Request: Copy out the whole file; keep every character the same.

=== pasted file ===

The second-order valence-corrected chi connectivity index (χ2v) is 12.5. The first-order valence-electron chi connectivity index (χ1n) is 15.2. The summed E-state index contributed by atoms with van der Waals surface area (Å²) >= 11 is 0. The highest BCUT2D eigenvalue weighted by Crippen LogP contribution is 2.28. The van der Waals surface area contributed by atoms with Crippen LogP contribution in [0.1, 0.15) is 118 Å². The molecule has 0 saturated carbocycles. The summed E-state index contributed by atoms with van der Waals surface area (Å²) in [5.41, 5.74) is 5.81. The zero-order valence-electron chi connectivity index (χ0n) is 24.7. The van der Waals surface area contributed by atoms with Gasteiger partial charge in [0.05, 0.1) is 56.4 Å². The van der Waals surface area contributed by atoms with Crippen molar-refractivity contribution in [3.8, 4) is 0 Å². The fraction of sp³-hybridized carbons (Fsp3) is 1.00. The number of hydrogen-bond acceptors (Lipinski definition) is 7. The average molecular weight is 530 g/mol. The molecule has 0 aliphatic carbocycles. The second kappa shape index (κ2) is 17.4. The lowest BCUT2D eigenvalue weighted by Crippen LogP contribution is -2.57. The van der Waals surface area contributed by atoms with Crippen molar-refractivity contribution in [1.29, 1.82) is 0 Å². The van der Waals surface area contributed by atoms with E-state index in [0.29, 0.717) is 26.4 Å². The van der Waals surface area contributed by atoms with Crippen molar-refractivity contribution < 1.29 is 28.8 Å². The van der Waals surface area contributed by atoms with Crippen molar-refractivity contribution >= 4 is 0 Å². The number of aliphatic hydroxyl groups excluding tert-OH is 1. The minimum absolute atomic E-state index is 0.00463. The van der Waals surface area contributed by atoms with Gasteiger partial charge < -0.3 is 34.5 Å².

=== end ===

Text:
The second-order valence-corrected chi connectivity index (χ2v) is 12.5. The first-order valence-electron chi connectivity index (χ1n) is 15.2. The summed E-state index contributed by atoms with van der Waals surface area (Å²) >= 11 is 0. The highest BCUT2D eigenvalue weighted by Crippen LogP contribution is 2.28. The van der Waals surface area contributed by atoms with Crippen LogP contribution in [0.1, 0.15) is 118 Å². The molecule has 0 saturated carbocycles. The summed E-state index contributed by atoms with van der Waals surface area (Å²) in [5.41, 5.74) is 5.81. The zero-order valence-electron chi connectivity index (χ0n) is 24.7. The van der Waals surface area contributed by atoms with Gasteiger partial charge in [0.05, 0.1) is 56.4 Å². The van der Waals surface area contributed by atoms with Crippen molar-refractivity contribution in [3.8, 4) is 0 Å². The fraction of sp³-hybridized carbons (Fsp3) is 1.00. The number of hydrogen-bond acceptors (Lipinski definition) is 7. The average molecular weight is 530 g/mol. The molecule has 0 aliphatic carbocycles. The second kappa shape index (κ2) is 17.4. The lowest BCUT2D eigenvalue weighted by Crippen LogP contribution is -2.57. The van der Waals surface area contributed by atoms with Crippen molar-refractivity contribution in [1.29, 1.82) is 0 Å². The van der Waals surface area contributed by atoms with E-state index in [0.29, 0.717) is 26.4 Å². The van der Waals surface area contributed by atoms with Crippen molar-refractivity contribution < 1.29 is 28.8 Å². The van der Waals surface area contributed by atoms with Crippen molar-refractivity contribution >= 4 is 0 Å². The number of aliphatic hydroxyl groups excluding tert-OH is 1. The minimum absolute atomic E-state index is 0.00463. The van der Waals surface area contributed by atoms with Gasteiger partial charge < -0.3 is 34.5 Å².